Ever been offered something to drink or eat in a Croatian household and after saying ‘No, thank you,’ found yourself indulging in it? It really is a case of tough luck if you turn up somewhere not hungry. And good luck trying to have your ‘No, thank you’ respected…
Our resident blogger Nika Bogdanic explores the anomaly of how saying ‘No, thank you’ often falls on deaf ears.
‘IGNORING THE – NO, THANK YOU’ PHENOMENON IN THE BALKANS
After describing the interesting, yet sometimes incomprehensible mentality of the people from the bipolar Balkan peninsula (WE CAN’T KEEP CALM, WE COME FROM THE BALKANS) – I simply had to write a post about a very common phenomenon in this geographical area – the ‘Ignoring the – No, thank you’ phenomenon.
‘Ignoring the – No, thank you’ phenomenon exists since forever and is a sort of a Balkan trademark. It is characterized by ignoring one’s ‘No, thank you’ and pursuing what you think is best for them when it comes to food, beverage, their lives etc.
To make it a bit more clear, there is a general Balkan opinion on what’s best for everyone, which amongst other things includes drinking a lot (100 rakijas (Balkan hard liquor) a day keep the doctor away) and eating a lot (note: a meal without meat is not a meal).
I’m not a huge fan of alcohol. I used to drink more (like most students do – when they realize they can use the ‘I don’t remember what happened last night’ line and get away with anything) but in the past few years I came to the conclusion that I was doing it more because it’s a social thing rather than enjoying alcohol.
Rarely, I like to have a glass of nice champagne (and I mean rarely only because I can rarely afford it ? ), but other than that I’m fine with going out, socializing or partying without alcohol. So a normal person’s reaction to this story would be: Ok, it’s her own choice; we should respect it; she spends less money when she goes out and she avoids hangovers. A Balkan person’s reaction on the other hand is somewhat different: What do you mean you don’t drink alcohol? Is there something wrong with you? What happened to you? Are you Balkan or what? Have something to drink for God’s sake, it’s good for you.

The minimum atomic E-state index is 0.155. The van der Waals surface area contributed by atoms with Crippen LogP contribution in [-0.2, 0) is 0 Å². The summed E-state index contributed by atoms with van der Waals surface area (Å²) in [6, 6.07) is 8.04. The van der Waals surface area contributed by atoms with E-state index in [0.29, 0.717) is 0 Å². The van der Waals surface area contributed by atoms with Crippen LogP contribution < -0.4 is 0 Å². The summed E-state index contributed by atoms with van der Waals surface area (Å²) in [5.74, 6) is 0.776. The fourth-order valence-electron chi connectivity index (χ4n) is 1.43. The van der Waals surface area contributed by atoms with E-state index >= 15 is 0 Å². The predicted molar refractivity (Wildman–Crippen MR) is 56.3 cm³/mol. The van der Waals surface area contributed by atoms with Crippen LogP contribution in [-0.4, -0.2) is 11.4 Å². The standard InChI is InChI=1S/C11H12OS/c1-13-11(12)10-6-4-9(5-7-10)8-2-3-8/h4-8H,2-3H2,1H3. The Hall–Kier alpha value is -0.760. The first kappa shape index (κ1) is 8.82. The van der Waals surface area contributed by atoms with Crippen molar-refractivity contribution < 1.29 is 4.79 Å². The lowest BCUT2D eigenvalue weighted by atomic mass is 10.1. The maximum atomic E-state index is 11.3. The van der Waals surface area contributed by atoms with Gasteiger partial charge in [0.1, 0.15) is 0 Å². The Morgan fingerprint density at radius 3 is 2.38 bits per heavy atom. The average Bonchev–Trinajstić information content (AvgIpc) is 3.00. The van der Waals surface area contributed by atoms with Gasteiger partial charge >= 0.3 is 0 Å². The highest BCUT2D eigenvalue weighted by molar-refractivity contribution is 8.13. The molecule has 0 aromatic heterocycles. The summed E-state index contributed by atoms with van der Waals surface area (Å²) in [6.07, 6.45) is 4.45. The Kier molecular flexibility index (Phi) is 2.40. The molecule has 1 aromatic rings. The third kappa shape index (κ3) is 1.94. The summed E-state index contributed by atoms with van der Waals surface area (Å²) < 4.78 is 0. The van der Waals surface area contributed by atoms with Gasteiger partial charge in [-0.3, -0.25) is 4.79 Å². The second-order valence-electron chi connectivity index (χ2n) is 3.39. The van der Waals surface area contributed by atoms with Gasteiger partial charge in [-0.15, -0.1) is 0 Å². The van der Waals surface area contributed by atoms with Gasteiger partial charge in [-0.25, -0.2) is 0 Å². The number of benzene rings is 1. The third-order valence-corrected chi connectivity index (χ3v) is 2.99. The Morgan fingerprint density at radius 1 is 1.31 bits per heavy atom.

The other day I went to a bar with 2 friends. I didn’t want to drink, but since one of them is leaving Croatia we had to make a toast and God forbid you do that with a non alcoholic drink. After the toast, drinks just kept coming to the table even though I have explicitly said: ‘No, thank you’ about a million of times.
I’m still not quite sure if Balkan people have a hearing problem or they don’t have the word ‘No’ in their vocabulary – but every time I say ‘No, thank you’ (not because I’m being shy or polite – cause God knows I’m neither of the two) somehow mysteriously a drink appears on the table, followed by a classic Balkan line: ‘I’ll seriously get offended if you don’t drink it’.
The same thing happens with food. The worst thing you can do before going on a Balkan family lunch is to eat something before. Cause what we do at Balkan family lunches is eat until we explode. Therefore, come prepared – with an empty stomach. Once you’re done with your meal – faster than the speed of light another portion will miraculously appear on your plate. Even if you’ve said: ‘No, thank you’ repeatedly.
When you say you truly cannot have another portion, because you’ve eaten 10 times more than enough – brace yourself for the same classic Balkan line: ‘I’ll seriously get offended if you don’t eat it.’
An even trickier situation happens if there’s something you don’t like, have decided not to or cannot eat/drink. A friend of mine once brought his foreign friend – who is a vegan btw, to his family house, when she was visiting the Balkans. When you say the word ‘vegan’ to Balkan people there is a higher possibility they’ll think veganism is a kind of a new religion or a fashion style rather than not eating food of animal origin.
Because what sense would that make? There was this big family lunch (which obviously included meat with a side dish of meat) and my friend had to tell his father that his friend doesn’t eat meat. After a confused: ‘What do you mean, she doesn’t eat no meat?’ question, his father, as cool as ice, turned to the guest and said: ‘Don’t worry – I’ve cooked it, it’s no longer meat.’
So, as advice on how to survive a trip to the Balkans without getting drunk or overeating constantly (that is – if you’re one of the few people who don’t want that) I suggest three things: 1) If you don’t really feel like drinking and you’re tired of explaining what catastrophic event occurred that caused not having a drink or 30 at a party – always have a half full glass in your hand as a ‘of course I’m drinking’ sign for the people around you. 2) If you can’t possibly have anything else to eat, I suggest leaving some food on the plate as a ‘no can eat’ signal to the host. 3) As for your personal life and being repeatedly told what’s best for you I suggest earplugs. Unfortunately, I cannot guarantee the effectiveness of these methods.
Other than ‘Ignoring the – No, thank you’ phenomenon and our slightly bipolar temper – we truly are a happy-go-lucky kind of people!
The original article was posted on Nika’s blog Explore. Dream. Discover here
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